It’s Thursday and I’m Crafting my Life! Today I am sharing an essay I wrote for a contest this summer. It did not win, or even place, which is understandable because I think it wasn’t really the right fit. However, it’s taken me many weeks to even be able to open it again. I’m sharing it today because I like it, and because I want to be honest with you – sometimes you try stuff and it doesn’t work out. You are sad, then you get over it, and it’s all OK.
I have always lived a life of conformity. Staunch, unyielding, relentless conformity. I have done what I was supposed to do for no other reason than I was supposed to do it. It was my highest aspiration in life to be good, and I was very successful at it. I am good at being good.
This is how I ended up where I am today. I am 33-year-old mom of two, one boy, one girl. I am married to my high school boyfriend. We live in a 3-bedroom house in the suburbs. We have a cat and a lovely patio set. I go to church and I volunteer with a mothersâ€™ group in my free time. I worked for 10 years in the same job with the same company, and I never seriously considered changing anything. Of course I occasionally daydreamed, but then I reminded myself of the risks involved in change and returned to my good behaviour.
I have benefited in many ways by conforming. Saying, “I work full-time for this Big Corporation in an Important Job and make a Very Comfortable Salary,” opened a lot of doors for me. I never had to argue with a loans officer because my income was sporadic or unpredictable, or my career unconventional. I never had to struggle to come up with a job title on a form. I conformed to society’s expectations and in turn society rewarded me.
In truth, the real reward of conforming was not having to face failure. I have a phenomenal fear of failure. By working in a regular job with regular hours I created safety. I didn’t have to make calls I didn’t want to make, or sell myself to clients. Someone else did that for me. I wasn’t at risk of falling on my face in front of others. It was all very secure. By not trying I didnâ€™t even allow the possibility of not succeeding.
But as it turns out, there are some serious pitfalls to conformity. Even as you’re doing your part, commuting long distances and working long hours, dropping your kids off at daycare every morning, other forces are at work. People whoâ€™ve never even met you may decide that it makes economic sense to move operations offshore. Fiscal mismanagement or changing technology can bankrupt your company. Projects are cancelled and cutbacks happen. In a large organization you are a unit of production, and that unit of production can be discarded. People will feel sad to see you go. Your co-workers and even the CEO who made the decision will regret it. But it doesnâ€™t change the outcome – you conformed to expectations and they didnâ€™t and now your life is upside down.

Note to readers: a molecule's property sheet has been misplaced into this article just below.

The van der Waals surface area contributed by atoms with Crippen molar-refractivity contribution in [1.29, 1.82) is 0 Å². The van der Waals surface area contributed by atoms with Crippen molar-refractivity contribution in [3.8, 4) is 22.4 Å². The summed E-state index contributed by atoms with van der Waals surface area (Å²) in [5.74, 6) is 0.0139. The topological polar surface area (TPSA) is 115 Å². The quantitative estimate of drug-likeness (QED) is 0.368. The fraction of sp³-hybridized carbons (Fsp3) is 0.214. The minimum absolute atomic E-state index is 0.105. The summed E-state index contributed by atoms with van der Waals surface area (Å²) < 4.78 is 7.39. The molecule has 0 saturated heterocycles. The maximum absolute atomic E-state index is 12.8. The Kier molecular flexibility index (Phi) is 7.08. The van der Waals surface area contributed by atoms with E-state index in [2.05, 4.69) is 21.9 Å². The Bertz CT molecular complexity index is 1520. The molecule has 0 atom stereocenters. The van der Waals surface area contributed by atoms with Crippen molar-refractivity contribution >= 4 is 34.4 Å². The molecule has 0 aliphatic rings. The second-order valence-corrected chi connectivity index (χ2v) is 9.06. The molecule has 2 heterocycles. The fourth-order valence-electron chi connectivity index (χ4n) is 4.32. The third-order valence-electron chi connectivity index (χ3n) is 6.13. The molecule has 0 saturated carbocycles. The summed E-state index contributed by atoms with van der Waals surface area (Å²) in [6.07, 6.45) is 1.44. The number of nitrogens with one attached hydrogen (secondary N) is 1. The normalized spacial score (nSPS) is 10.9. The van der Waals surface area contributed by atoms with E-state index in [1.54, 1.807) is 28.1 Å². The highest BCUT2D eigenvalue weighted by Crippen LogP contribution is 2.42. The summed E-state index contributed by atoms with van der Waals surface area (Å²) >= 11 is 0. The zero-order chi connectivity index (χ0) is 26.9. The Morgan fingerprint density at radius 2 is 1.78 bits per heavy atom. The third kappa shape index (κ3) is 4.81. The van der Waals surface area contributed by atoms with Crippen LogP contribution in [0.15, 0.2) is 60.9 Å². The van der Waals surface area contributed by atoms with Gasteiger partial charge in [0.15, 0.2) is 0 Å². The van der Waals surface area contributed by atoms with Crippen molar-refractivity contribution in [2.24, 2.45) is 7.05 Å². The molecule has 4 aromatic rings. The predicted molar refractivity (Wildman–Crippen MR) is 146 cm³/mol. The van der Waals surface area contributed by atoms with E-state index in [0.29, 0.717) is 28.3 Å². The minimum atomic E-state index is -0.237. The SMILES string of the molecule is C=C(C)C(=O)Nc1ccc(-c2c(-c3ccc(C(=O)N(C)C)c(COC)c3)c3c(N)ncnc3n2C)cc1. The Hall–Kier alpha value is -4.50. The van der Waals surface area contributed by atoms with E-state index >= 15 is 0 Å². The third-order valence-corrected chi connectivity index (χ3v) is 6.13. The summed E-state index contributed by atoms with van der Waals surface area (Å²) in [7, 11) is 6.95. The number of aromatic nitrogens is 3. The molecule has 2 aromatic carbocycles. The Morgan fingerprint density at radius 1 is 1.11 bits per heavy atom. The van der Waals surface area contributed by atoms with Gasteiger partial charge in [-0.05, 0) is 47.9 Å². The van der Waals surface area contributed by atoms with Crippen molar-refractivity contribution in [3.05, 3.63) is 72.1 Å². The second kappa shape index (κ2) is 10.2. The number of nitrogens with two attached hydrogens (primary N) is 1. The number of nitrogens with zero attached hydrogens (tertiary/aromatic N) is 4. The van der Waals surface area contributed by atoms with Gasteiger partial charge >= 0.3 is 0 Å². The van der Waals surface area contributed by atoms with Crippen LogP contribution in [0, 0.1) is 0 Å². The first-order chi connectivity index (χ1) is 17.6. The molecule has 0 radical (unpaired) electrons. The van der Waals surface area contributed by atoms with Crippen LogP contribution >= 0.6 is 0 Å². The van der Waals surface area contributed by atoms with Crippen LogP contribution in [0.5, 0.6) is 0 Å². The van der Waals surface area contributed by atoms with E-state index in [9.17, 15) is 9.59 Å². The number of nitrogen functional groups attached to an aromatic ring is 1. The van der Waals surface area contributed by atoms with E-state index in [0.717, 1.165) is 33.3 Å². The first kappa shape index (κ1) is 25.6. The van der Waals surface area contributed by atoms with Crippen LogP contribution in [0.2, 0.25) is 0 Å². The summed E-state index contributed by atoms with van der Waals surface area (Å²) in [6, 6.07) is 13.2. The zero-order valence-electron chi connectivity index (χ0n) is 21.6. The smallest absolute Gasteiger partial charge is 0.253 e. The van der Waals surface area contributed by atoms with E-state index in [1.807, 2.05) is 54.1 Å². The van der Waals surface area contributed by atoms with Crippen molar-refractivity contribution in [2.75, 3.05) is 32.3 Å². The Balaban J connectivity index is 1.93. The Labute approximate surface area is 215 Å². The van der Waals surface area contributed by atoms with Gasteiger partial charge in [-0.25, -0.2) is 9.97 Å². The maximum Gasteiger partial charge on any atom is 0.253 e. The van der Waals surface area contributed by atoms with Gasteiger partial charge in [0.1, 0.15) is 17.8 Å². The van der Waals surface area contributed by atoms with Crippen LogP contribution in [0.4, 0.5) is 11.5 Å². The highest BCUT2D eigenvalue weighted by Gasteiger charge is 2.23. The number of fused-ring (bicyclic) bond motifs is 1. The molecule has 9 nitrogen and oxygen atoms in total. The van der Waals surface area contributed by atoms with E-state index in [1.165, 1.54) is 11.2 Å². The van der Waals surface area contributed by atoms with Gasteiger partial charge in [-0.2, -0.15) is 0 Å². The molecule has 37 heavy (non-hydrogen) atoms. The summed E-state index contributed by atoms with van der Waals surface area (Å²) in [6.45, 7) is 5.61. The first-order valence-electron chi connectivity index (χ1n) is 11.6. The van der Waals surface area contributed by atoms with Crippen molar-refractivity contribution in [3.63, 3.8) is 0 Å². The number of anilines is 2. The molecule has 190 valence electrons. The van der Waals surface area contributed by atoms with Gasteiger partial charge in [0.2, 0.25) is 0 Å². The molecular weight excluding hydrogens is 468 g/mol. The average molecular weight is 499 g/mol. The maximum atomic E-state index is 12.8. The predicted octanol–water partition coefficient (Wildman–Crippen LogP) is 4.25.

This is how I found myself suddenly unemployed one afternoon, crying on the phone to my boss with my baby sleeping on my lap. My neat little world of good behaviour lay shattered in pieces on the ground. I had been so good. How could things have gone so badly?
Eventually I pulled myself together and realized that I face a decision. Do I want to continue to conform? Do I want to do something that I donâ€™t love, that doesnâ€™t excite me, because it is expected of me? Do I want to get back on that treadmill again? No, I don’t. I really, really don’t.
I am tired of being good and living up to expectations. I can see the long, narrow road laid out in front of me and I donâ€™t like it. Spending my days commuting to a job in a cubicle farm, hoping I’m spared when the layoffs come (as they inevitably will). Meeting lots of genuinely good people who are doing the best they can to make ends meet, even as they chafe under yet another corporate initiative. Listening to jargon and writing reports that bore me to tears. I did my time and I’m ready to move on, thank you very much.
Weighing my options and finding many of them lacking forced me to take stock of my life, and examine my strengths, weaknesses and passions. It was only when I felt like a total failure that I was able to discover my dreams. I want to network, and write, and work with other moms. I’m not looking to pen the next great novel, or make millions of dollars. I want to create something of my very own, and I’m OK with it being small or unremarkable to others. I want to set my own schedule and work around my kids. I want to step out on a limb and try, even if it means I fail. Finally, for me, not trying is worse than not succeeding.
I am still scared a lot of the time. Terrified, actually. I have two kids and a mortgage and not a lot of time on my hands. Deciding that I want to leave the corporate life and spend my days pursuing my dreams seems sort of foolish. Maybe even irresponsible. Part of my brain says I should be thankful that I have an engineering degree and a good life and not ask for too much. I’m done listening to that part of my brain, though. Iâ€™ve listened to it my whole life and I’m sort of tired of it.
I was scared to be laid off. I was scared to give birth to my kids. I was scared to sign the mortgage papers for my house. I was scared to get married. Life is scary. The big things always are. But you rarely regret doing them. In retrospect, every risk I’ve taken has been worthwhile. So I’m taking another risk. I’m abandoning my life of good behaviour. And some part of me says that it’s the best decision I’ve ever made. Let’s hope that part is right.